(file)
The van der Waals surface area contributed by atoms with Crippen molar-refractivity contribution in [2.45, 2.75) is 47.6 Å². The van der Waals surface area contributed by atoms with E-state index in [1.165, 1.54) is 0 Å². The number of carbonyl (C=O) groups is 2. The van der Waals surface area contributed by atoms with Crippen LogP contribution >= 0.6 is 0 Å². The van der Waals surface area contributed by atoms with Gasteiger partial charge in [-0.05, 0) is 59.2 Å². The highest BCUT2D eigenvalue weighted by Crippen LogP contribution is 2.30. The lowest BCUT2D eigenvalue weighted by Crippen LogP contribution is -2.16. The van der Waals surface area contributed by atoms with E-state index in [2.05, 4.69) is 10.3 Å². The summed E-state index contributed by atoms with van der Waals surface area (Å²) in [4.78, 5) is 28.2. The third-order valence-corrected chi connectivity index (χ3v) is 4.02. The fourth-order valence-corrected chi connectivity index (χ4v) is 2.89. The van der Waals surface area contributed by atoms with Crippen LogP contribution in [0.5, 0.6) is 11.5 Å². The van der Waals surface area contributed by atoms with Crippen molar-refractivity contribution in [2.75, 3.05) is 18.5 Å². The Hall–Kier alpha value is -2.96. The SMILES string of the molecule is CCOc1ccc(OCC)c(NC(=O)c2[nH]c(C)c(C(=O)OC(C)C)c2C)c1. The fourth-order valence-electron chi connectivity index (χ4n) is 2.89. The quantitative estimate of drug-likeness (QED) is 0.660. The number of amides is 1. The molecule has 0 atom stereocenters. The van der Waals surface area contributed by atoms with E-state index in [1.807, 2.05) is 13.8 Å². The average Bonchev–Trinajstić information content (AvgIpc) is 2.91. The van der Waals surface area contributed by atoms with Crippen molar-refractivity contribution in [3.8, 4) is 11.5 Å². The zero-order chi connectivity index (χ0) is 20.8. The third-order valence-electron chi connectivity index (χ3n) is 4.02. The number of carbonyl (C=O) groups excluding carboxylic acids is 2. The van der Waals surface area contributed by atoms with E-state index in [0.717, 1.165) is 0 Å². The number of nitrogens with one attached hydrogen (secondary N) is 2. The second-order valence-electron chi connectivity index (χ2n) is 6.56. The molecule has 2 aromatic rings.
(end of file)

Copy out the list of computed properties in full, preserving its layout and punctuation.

The van der Waals surface area contributed by atoms with Crippen molar-refractivity contribution in [2.45, 2.75) is 47.6 Å². The van der Waals surface area contributed by atoms with E-state index in [1.165, 1.54) is 0 Å². The number of carbonyl (C=O) groups is 2. The van der Waals surface area contributed by atoms with Crippen LogP contribution >= 0.6 is 0 Å². The van der Waals surface area contributed by atoms with Gasteiger partial charge in [-0.05, 0) is 59.2 Å². The highest BCUT2D eigenvalue weighted by Crippen LogP contribution is 2.30. The lowest BCUT2D eigenvalue weighted by Crippen LogP contribution is -2.16. The van der Waals surface area contributed by atoms with E-state index in [2.05, 4.69) is 10.3 Å². The summed E-state index contributed by atoms with van der Waals surface area (Å²) in [4.78, 5) is 28.2. The third-order valence-corrected chi connectivity index (χ3v) is 4.02. The fourth-order valence-corrected chi connectivity index (χ4v) is 2.89. The van der Waals surface area contributed by atoms with Crippen LogP contribution in [0.5, 0.6) is 11.5 Å². The van der Waals surface area contributed by atoms with Crippen molar-refractivity contribution in [2.75, 3.05) is 18.5 Å². The Hall–Kier alpha value is -2.96. The SMILES string of the molecule is CCOc1ccc(OCC)c(NC(=O)c2[nH]c(C)c(C(=O)OC(C)C)c2C)c1. The fourth-order valence-electron chi connectivity index (χ4n) is 2.89. The quantitative estimate of drug-likeness (QED) is 0.660. The number of amides is 1. The molecule has 0 atom stereocenters. The van der Waals surface area contributed by atoms with E-state index in [1.807, 2.05) is 13.8 Å². The average Bonchev–Trinajstić information content (AvgIpc) is 2.91. The van der Waals surface area contributed by atoms with Crippen molar-refractivity contribution in [3.8, 4) is 11.5 Å². The zero-order chi connectivity index (χ0) is 20.8. The third-order valence-electron chi connectivity index (χ3n) is 4.02. The number of carbonyl (C=O) groups excluding carboxylic acids is 2. The van der Waals surface area contributed by atoms with E-state index in [0.717, 1.165) is 0 Å². The number of nitrogens with one attached hydrogen (secondary N) is 2. The second-order valence-electron chi connectivity index (χ2n) is 6.56. The molecule has 2 aromatic rings.